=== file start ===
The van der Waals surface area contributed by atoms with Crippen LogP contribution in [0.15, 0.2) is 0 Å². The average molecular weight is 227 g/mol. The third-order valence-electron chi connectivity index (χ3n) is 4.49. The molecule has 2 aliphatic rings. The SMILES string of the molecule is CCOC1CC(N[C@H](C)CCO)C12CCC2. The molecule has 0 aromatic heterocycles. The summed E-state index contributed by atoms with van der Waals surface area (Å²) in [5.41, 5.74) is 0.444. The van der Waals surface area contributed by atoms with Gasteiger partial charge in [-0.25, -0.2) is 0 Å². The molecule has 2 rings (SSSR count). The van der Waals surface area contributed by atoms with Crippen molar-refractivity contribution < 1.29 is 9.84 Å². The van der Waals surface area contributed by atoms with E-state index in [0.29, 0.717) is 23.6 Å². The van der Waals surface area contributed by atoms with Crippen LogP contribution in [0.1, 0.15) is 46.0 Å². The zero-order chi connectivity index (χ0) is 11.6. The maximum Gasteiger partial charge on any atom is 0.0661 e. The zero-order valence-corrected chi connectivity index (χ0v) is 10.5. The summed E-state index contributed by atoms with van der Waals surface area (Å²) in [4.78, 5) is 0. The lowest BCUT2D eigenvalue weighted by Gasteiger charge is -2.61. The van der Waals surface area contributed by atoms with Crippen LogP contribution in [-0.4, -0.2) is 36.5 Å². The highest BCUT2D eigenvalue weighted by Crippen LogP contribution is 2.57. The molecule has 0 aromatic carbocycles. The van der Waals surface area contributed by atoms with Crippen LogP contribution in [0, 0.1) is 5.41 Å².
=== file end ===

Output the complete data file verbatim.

The van der Waals surface area contributed by atoms with Crippen LogP contribution in [0.15, 0.2) is 0 Å². The average molecular weight is 227 g/mol. The third-order valence-electron chi connectivity index (χ3n) is 4.49. The molecule has 2 aliphatic rings. The SMILES string of the molecule is CCOC1CC(N[C@H](C)CCO)C12CCC2. The molecule has 0 aromatic heterocycles. The summed E-state index contributed by atoms with van der Waals surface area (Å²) in [5.41, 5.74) is 0.444. The van der Waals surface area contributed by atoms with Gasteiger partial charge in [-0.25, -0.2) is 0 Å². The molecule has 2 rings (SSSR count). The van der Waals surface area contributed by atoms with Crippen molar-refractivity contribution < 1.29 is 9.84 Å². The van der Waals surface area contributed by atoms with E-state index in [0.29, 0.717) is 23.6 Å². The van der Waals surface area contributed by atoms with Crippen LogP contribution in [0.1, 0.15) is 46.0 Å². The zero-order chi connectivity index (χ0) is 11.6. The maximum Gasteiger partial charge on any atom is 0.0661 e. The zero-order valence-corrected chi connectivity index (χ0v) is 10.5. The summed E-state index contributed by atoms with van der Waals surface area (Å²) in [4.78, 5) is 0. The lowest BCUT2D eigenvalue weighted by Gasteiger charge is -2.61. The van der Waals surface area contributed by atoms with Crippen LogP contribution in [-0.4, -0.2) is 36.5 Å². The highest BCUT2D eigenvalue weighted by Crippen LogP contribution is 2.57. The molecule has 0 aromatic carbocycles. The van der Waals surface area contributed by atoms with Crippen LogP contribution in [0, 0.1) is 5.41 Å².